Raptor block questions

racer223

Member
I've got five or ao flathead's and I am not sure how to tell them all apart. One block has a smooth outter casting appearance, two have a rough outter casting appearance. And all the others seem to be non raptor blocks. I remember from the KT's that the smoother the casting the later the motor, same idea here? And finally, which is better? Thanks.
 

95 shaw

Premium User
In the early/mid 90's, Briggs began media blasting the blocks. (Builder heyday, techman bugaboo).

Original pressure cast blocks had a smooth appearance.

This was before any of the raptor series.
 

racer223

Member
We're looking to get some limited modified racing going again in the Southwest. I've never played too hard with the flattys. Curious which blocks to go with. I have a dual bearing block, but when you look between the fins you can see cylinder wall .... That can't be good, and likely not repairable.
 

95 shaw

Premium User
I always raced cool bore emgines, as those we thought to produce better power at the time.. only owned 1 dual bearing engine.(the only one i did not build myself. An eye opener!)

I became the local repository for used up fertilizer pump engines.
I have a half dozen virgin bushing cool bore blocks, most without, or bushing side covers.
Make a real deal on the lot to clear space for other projects.

The flatheads have been disallowed in our area., even in most open classes.
 

CarlsonMotorsports

Premium User
Disallowed? For shame!
:)

OP,
If you are building a limited, you may want to start with a single bearing block with the DU bushing on the flywheel side -- dual bearing blocks have a problem of cracking in the oil drain back passage below the main bearing on the flywheel side. It can be reinforced (welding) but with so many good donor blocks around, I wouldn't go that route.

IMO, you will want a steel sleeve engine (stock or sleeved cool bore) as their are current limitations on stock of coated pistons (Wiseco/other.)


The R4 blocks will have a substantially thicker lifter bore area (re-enforced/extra material casting around the ex lifter that requires no welding.)
Pay no attention to the finish of the block - there have been MANY variations through the years. Smooth castings were most popular back in the early '80s.
Quick ID of the 135 series fat blocks is the extension between the ports and the top of the valve spring chamber. Also, the intake will have 3 bolt holes rather than 2. These 135 "fat blocks" make better builds because there is more material used around the sleeve as well, making them more stable once they get hot.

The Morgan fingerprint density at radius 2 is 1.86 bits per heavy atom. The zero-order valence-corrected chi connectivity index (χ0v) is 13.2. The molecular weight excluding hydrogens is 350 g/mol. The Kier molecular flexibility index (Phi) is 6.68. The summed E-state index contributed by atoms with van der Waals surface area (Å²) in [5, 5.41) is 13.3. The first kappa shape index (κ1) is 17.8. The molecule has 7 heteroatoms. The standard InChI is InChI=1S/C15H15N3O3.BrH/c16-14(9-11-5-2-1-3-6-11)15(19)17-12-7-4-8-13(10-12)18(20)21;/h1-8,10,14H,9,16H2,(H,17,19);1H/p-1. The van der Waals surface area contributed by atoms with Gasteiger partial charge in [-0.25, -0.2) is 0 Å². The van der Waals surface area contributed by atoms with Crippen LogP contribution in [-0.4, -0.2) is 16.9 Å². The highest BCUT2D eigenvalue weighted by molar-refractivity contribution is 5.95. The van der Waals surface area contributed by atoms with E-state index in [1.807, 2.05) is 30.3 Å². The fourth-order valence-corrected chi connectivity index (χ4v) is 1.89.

If there is anything that you need for your build(s), give us a call - we probably have it in stock.
I WILL be the last man standing (and supporting) the flatheads!


-----
🏁Thanks and God bless,
Brian Carlson
Carlson Racing Engines
Vector Cutz
www.CarlsonMotorsports.com
Carlson Motorsports on Facebook
30 years of service to the karting industry
Linden, IN
765-339-4407
bcarlson@CarlsonMotorsports.com
 

racer223

Member
Brian,
Is there a measurement I would be looking for between the ports and spring chamber? Or something visual. I can see something visually different, but want to make sure. Also, are sleeves still available? I don't believe these blocks are sleeved. They are retired Jr dragster engines. Kids move up, and the raptor blocks get shelved.
 

racer223

Member
And cam suggestion? 1/5 mile, 3* bank, not much bite usually. ill probably roll across the scales at #380
 

OVALTECH1

Member
I like the 110 regular grind and the 112 alt myself. The 112 pulls hard down low and never seems to quit. The 110 is similar mid and top and is a good all around hard to beat cam. Just my 2 cents and that ain’t worth much. Brian will get the straightened out for sure
 

CarlsonMotorsports

Premium User
We have hardened sleeves in stock that can be align bored back to standard piston bore size. if you wish.
Hard to beat the 112-alt for short tracks and is relatively easy on the valve train.

I just finished a 458 engine this week and it was a "bugger" to clearance everything to roll over. :)
 
We have hardened sleeves in stock that can be align bored back to standard piston bore size. if you wish.
Hard to beat the 112-alt for short tracks and is relatively easy on the valve train.

I just finished a 458 engine this week and it was a "bugger" to clearance everything to roll over. :)
Yep, throw in a stroker crank and then watch stuff get really in the way.
 

flattop1

Dawg 89
Watch the center of the cam dosen't get too thin .
Be sure your lifters have a radius on them and not a square edge .
 
Yea , the 7/8 journal does help but I still have trouble with the stroker rods hitting the exhaust lifter. any suggestions.
 
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CarlsonMotorsports

Premium User
You can take a small chamfer off of the the edge of the lobe (no more than necessary.
112-alt is considerably easier than 126 to clearance, but you won't get the performance from a big cubic inch motor -- it's designed for a more mild build (small valve, stock stroke, small carb) and short track grunt.
 

racer223

Member
We have hardened sleeves in stock that can be align bored back to standard piston bore size. if you wish.
Hard to beat the 112-alt for short tracks and is relatively easy on the valve train.

I just finished a 458 engine this week and it was a "bugger" to clearance everything to roll over. :)
I am only interested in a stock stroke long rod deal. What would it cost to sleeve the block and get me a fresh valve job?
 

flattop1

Dawg 89
Last I remember there were 2 different diameters .
Seems like .875 and one inch .
Hopefully Mr Carlson will confirm or deny this .
 
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